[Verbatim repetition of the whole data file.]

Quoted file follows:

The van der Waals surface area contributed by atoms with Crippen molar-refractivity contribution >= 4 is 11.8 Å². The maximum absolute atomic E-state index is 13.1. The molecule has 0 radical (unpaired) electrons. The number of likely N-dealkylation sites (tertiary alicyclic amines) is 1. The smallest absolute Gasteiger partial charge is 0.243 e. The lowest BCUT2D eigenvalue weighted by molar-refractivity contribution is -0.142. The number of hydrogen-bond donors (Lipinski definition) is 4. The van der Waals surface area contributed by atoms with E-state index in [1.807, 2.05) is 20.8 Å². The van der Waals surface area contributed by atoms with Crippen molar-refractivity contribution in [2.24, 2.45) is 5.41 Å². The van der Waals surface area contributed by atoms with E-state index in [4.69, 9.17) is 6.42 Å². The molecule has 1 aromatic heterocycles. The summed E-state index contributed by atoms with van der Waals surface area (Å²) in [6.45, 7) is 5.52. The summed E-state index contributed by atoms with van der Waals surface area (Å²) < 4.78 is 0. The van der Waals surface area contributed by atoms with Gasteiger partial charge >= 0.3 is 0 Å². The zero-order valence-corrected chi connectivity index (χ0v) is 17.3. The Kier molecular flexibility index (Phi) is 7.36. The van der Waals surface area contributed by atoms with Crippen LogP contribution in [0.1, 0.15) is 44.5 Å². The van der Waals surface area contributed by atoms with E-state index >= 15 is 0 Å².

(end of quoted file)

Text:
The van der Waals surface area contributed by atoms with Crippen molar-refractivity contribution >= 4 is 11.8 Å². The maximum absolute atomic E-state index is 13.1. The molecule has 0 radical (unpaired) electrons. The number of likely N-dealkylation sites (tertiary alicyclic amines) is 1. The smallest absolute Gasteiger partial charge is 0.243 e. The lowest BCUT2D eigenvalue weighted by molar-refractivity contribution is -0.142. The number of hydrogen-bond donors (Lipinski definition) is 4. The van der Waals surface area contributed by atoms with E-state index in [1.807, 2.05) is 20.8 Å². The van der Waals surface area contributed by atoms with Crippen molar-refractivity contribution in [2.24, 2.45) is 5.41 Å². The van der Waals surface area contributed by atoms with E-state index in [4.69, 9.17) is 6.42 Å². The molecule has 1 aromatic heterocycles. The summed E-state index contributed by atoms with van der Waals surface area (Å²) in [6.45, 7) is 5.52. The summed E-state index contributed by atoms with van der Waals surface area (Å²) < 4.78 is 0. The van der Waals surface area contributed by atoms with Gasteiger partial charge >= 0.3 is 0 Å². The zero-order valence-corrected chi connectivity index (χ0v) is 17.3. The Kier molecular flexibility index (Phi) is 7.36. The van der Waals surface area contributed by atoms with Crippen LogP contribution in [0.1, 0.15) is 44.5 Å². The van der Waals surface area contributed by atoms with E-state index >= 15 is 0 Å².